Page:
In thin section the rock appears as alternate layers of epidote and of biotite plus hornblende, with large porphyroblasts of magnetite scattered throughout. The pleochroism of the biotite is × = very pale yellow, Y = Z = olive green; β = γ = 1.622. The refractive indices of the hornblende are α — 1.643, β = 1.654, γ = 1.664; pleochroism × = pale yellow. Y = pale green, Z = blue-green. The epidote is pale yellow with refractive indices α = 1.731, β = 1.753, γ = 1.766. There is a very small amount (1%) of quartz and albite in the groundmass, and rare grains of calcite.

T12: Hornblende 60%, biotite 20%, epidote 10%, chlorite 10%. In hand specimen this rock is a very fusile pale grey-green schist with a silvery sheen on the schistosity surfaces. It contains an abundance of lustrous black flakes of biotite, averaging about 1 mm. across. The biotite occurs throughout. The rock, but is concentrated in lenses and layers parallel to the schistosity. A littie calcite is present, as small lenses scattered through the rock.

In thin section the rock appears as a felted mass of small acicular crystals of hornblende, pleochroic × = pale yellow, Y = pale blue-green. Z = blue-green; refractive indices α = 1.627, β = 1.638. γ = 1.647, Z ∧ c = 18°. The crystals of biotite are strongly elongated in the direction of the schistosity, pleochroism × = very pale yellow, V = Z = olive green, refractive indices β = γ = 1.622 The epidote is distinctly yellow, and occurs as strings of tiny crystals. A little quartz and albite, and some chlorite (γ = 1.600) occur in limited areas of the section.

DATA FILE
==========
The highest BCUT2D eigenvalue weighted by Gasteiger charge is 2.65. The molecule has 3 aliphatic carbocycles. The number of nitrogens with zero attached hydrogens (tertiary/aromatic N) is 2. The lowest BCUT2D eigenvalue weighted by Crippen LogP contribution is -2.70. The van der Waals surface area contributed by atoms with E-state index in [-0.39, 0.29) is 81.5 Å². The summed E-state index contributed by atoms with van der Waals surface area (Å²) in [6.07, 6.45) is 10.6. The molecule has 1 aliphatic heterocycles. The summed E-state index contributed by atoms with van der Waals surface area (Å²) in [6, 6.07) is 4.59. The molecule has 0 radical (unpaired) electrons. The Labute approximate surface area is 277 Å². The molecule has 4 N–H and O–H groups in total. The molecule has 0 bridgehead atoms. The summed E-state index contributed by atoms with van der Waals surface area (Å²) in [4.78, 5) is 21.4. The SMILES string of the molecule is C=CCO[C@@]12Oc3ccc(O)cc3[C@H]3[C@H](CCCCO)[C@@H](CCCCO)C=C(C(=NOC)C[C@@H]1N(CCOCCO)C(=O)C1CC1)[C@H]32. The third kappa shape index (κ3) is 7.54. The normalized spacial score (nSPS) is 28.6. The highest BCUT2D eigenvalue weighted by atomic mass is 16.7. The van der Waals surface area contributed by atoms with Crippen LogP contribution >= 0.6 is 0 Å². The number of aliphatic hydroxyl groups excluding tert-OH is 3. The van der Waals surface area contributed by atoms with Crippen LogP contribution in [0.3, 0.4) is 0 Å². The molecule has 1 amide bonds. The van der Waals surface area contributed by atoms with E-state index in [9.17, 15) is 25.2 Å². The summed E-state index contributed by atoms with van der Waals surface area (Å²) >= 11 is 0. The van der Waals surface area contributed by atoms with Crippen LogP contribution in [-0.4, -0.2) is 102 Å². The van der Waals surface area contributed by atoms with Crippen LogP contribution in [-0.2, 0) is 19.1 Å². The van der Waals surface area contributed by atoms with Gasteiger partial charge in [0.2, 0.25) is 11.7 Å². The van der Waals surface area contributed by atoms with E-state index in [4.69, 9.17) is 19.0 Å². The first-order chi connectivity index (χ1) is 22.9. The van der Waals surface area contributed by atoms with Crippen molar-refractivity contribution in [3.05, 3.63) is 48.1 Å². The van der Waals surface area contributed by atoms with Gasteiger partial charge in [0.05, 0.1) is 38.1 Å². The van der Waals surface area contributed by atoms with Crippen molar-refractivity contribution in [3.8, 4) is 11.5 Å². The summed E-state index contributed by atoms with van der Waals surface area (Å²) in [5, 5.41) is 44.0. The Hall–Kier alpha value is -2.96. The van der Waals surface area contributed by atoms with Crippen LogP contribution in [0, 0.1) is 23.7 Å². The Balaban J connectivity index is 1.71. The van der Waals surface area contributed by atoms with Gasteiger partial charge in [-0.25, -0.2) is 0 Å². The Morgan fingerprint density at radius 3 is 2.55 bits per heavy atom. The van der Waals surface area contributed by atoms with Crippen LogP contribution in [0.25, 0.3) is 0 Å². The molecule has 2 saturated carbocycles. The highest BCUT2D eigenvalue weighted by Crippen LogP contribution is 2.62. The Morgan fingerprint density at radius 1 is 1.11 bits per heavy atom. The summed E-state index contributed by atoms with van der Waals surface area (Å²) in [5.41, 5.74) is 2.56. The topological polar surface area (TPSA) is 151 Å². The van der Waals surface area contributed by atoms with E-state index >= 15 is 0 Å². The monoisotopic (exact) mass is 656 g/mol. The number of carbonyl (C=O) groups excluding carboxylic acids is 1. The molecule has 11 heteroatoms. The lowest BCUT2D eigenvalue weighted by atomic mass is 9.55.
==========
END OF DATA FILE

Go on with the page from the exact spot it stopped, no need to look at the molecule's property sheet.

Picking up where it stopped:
T13: Quartz 10%. albite 10%. hornblende 40%. epidote 10%. biotite 25%., calcite 5%. In hand specimens a dense grey-green schistose rock, with occasional

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yellow-green streaks (epidote-rich) and white lenses or bands (calcite or calcite-quartz-albite). Black lustrous flakes of biotite, up to 1 mm. across, are prominent.

In thin section the rock is typically schistose, the schistosity being largely due to the hornblende, the biotite flakes being randomly oriented. The hornblende has pleochroism × = pale olive green, Y = olive green, Z = blue-green; refractive indices α = 1.640, β = 1.649, γ = 1.654, (-), 2V = 71°. The epidote has α = 1.735, β = 7.750, γ = 1.770; (-), 2V = 69°, corresponding to about 30% of the Ca2Fe3(SiO4)3OH component; pleochroism × = pale yellow, Y = medium yellow, Z = bright yellow. The biotite has pleochroism × = very pale yellow, Y = Z = olive green; refractive indices β = γ = 1.622 A little chlorite (γ = 1.600, (+), 2V = 0°) is present in some sections.